1. How do you feel about entering contests only for the “fame” and not “fortune”?
I write because I have something to say, and I want my message to reach people and bring them hope. Entering contests with fame as a motivation may lead to more people seeing my work in the present and the future, so I believe that entering only for fame is legitimate, if not fundamental.
2. How do you stay motivated?
I read. I write. I observe. These actions allow me to think on a deeper level, and they motivate me to write about my thoughts, share them, and hear other people's reactions. I carry a small notebook in which I quickly write down thoughts as I have them, so when I need inspiration I can always go there.
3. Do you ever experience writer's block?
I often experience writer's block. When I do, though, I try not to get frustrated, because I know that will only make it worse. I usually put down what I'm writing and read stories or poems similar to those I am trying to write. This helps inspire me again, but I don't force it. Some days simply aren't good for writing. Usually when I let it go for a while, and continue to read, I have a burst of inspiration when I least expect it, and I get going again. I also find that going back and editing what I've already written reminds me of my purpose and abates the blockage.
4. Have you ever hated something you wrote?
Of course, everybody does. Like the renowned poet Billy Collins said, "We're all born with 200 bad poems in us." I crumple them up and start over, hoping to do better next time.
5. Is there a message in your stories/poems that you want readers to grasp?
I wish that readers of my stories and poems could find hope and strength to move forward. Sometimes literature reveals elements of ourselves that we had forgotten, or it reminds us that we are not the only people with certain feelings, and it makes us feel united. I hope my writing makes others feel less alone.
6. Are experiences you write about based on someone you know, or events in your own life?
I tend to write poetry based on pure emotion. If I have an overwhelming feeling, I try to write some sort of poem, whether narrative or lyric, that evokes a similar emotion in the reader.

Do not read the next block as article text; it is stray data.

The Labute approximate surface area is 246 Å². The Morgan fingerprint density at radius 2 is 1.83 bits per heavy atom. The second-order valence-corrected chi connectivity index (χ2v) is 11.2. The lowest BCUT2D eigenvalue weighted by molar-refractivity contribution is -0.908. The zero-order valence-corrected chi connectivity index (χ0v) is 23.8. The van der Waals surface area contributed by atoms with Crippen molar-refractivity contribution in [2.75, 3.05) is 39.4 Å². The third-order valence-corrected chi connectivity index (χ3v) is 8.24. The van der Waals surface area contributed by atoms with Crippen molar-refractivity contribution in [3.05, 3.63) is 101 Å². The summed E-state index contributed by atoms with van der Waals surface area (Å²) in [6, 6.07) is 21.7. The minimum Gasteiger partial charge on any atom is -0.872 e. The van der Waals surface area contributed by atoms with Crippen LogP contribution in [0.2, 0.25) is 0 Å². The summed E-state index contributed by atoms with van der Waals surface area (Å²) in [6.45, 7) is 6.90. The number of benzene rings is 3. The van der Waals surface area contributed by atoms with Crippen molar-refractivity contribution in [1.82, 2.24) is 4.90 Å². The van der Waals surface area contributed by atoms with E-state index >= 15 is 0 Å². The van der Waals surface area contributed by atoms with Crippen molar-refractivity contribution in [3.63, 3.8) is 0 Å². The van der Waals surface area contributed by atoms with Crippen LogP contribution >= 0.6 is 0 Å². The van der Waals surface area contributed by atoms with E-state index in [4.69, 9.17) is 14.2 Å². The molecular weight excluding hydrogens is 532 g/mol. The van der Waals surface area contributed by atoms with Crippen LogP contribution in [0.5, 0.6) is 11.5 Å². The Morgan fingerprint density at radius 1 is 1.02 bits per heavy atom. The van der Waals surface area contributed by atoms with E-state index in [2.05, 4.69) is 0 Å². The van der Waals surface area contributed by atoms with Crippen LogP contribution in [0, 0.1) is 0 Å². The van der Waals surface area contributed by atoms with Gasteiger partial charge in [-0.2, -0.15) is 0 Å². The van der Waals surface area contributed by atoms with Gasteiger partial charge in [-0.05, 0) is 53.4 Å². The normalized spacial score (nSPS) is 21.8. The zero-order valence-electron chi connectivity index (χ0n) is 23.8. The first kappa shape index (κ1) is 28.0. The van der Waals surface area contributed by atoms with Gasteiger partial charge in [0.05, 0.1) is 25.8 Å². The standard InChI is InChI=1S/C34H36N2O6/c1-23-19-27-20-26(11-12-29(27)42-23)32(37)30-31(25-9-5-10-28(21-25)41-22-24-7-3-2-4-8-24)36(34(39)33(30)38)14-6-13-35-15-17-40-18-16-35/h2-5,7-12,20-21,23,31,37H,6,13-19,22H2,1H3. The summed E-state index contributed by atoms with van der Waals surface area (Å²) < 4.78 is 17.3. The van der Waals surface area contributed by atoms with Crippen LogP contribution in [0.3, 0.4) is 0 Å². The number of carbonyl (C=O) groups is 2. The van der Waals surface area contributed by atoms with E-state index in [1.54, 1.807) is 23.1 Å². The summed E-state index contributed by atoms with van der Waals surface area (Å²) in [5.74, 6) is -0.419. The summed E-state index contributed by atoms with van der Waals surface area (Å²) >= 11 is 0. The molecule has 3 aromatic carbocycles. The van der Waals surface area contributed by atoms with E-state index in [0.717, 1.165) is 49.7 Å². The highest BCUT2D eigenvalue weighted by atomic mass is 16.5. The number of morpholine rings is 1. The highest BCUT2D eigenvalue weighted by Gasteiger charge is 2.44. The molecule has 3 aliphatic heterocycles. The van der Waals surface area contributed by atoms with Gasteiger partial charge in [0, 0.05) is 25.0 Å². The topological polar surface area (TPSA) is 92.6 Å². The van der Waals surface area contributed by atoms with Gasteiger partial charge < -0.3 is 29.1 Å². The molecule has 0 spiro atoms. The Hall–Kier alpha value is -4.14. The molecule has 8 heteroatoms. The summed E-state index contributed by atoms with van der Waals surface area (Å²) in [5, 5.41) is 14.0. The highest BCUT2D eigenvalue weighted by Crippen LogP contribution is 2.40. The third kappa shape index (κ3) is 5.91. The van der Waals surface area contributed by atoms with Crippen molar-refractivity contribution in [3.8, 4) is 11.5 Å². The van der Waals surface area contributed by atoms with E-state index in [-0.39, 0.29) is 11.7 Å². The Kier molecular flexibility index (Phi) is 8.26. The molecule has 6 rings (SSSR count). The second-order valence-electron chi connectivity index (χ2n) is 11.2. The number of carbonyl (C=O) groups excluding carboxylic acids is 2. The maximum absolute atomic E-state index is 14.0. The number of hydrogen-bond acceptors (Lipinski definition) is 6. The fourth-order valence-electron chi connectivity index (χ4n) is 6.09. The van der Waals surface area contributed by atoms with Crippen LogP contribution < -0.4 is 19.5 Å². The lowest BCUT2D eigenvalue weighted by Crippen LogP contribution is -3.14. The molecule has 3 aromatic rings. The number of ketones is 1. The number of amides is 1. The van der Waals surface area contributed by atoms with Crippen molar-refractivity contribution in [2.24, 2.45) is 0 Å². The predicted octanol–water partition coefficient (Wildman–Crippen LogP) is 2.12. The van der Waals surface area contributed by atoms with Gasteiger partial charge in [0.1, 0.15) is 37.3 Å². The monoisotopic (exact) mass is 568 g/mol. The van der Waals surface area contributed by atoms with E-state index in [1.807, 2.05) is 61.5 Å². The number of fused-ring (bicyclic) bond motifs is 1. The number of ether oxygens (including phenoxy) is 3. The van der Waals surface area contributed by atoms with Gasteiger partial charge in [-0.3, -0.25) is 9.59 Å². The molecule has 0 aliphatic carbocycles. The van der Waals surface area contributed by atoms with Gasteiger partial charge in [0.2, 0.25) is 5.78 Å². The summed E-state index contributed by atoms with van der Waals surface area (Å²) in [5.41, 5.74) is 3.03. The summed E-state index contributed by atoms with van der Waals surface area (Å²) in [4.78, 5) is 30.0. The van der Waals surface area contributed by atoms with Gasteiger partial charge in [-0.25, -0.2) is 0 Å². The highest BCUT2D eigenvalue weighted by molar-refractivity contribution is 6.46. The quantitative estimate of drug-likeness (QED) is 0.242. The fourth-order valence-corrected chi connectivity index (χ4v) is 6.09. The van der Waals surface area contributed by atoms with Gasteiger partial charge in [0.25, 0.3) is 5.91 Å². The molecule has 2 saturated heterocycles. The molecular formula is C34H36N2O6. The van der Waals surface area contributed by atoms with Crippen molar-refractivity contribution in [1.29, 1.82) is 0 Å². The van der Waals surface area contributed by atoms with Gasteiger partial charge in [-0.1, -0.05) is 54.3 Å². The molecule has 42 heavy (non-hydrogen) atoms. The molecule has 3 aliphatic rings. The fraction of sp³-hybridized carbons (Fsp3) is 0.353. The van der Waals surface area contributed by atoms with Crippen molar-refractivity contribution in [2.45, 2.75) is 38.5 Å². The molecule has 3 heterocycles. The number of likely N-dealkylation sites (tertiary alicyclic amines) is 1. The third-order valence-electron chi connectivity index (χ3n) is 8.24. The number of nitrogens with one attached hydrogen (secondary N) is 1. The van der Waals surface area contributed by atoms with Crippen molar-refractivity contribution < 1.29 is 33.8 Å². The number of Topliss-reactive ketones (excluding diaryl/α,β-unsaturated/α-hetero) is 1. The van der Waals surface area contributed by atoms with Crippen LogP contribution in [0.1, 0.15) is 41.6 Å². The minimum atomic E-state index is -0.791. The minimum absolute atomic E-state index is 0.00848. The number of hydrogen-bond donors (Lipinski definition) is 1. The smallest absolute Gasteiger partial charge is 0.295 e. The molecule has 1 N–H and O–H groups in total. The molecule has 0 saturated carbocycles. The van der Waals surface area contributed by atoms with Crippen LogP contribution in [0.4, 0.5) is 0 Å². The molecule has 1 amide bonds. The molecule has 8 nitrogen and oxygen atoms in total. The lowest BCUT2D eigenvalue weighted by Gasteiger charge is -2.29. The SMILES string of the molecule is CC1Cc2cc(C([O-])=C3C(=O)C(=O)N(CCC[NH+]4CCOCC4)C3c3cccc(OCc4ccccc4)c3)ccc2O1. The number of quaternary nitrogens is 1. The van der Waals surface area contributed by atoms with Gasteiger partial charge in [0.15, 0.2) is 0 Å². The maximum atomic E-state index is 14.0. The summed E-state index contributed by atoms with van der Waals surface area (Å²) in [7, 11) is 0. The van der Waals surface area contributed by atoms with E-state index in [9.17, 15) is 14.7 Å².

7. What books/authors have most influenced your life?
The Perks of Being a Wallflower by Stephen Chbosky has influenced my life incredibly. Chbosky crafted Charlie’s story in such a way that sometimes it’s hard for me to remember that it is fictional. More than anything, though, it reminds me that no matter what I’ve experienced in the past, it is important to be kind and empathetic moving forward. I carry the book with me when I feel particularly anxious, and I read it when I need comfort.
8. Who is your favorite author and what is it that really strikes you about their work?
My favorite author of prose is John Green. His novels contribute to my growth as a human being, reminding me to have empathy and imagine people complexly. He writes beautifully. My favorite author of poetry is John Darnielle of The Mountain Goats. I admire the emotional response he can evoke with simplistic writing. He is extremely insightful and not only improves my understanding of myself, but he also reminds me that there is a way through the labyrinth of life and that there is light within the tunnel, not just at the end.
9. What was the hardest part of writing your story/poem?
The hardest part of writing poetry for me is actually in sharing it. Poetry is such a personal art form and the physical act of writing poetry is such a personal experience that sometimes it takes tremendous strength to share it. But writing is meant to be shared, and if my experiences can benefit the lives of others, it is worth the vulnerability.
10. Did you learn anything from writing your story/poem and what was it?
From writing my poem I learned that negative emotions are not all-consuming, and that they are often responsible for many great life experiences. For example, I would not have connected with some extraordinary people if I hadn’t had certain moments of emotional distress. It is important to share your life with others, to make the darker parts more bearable.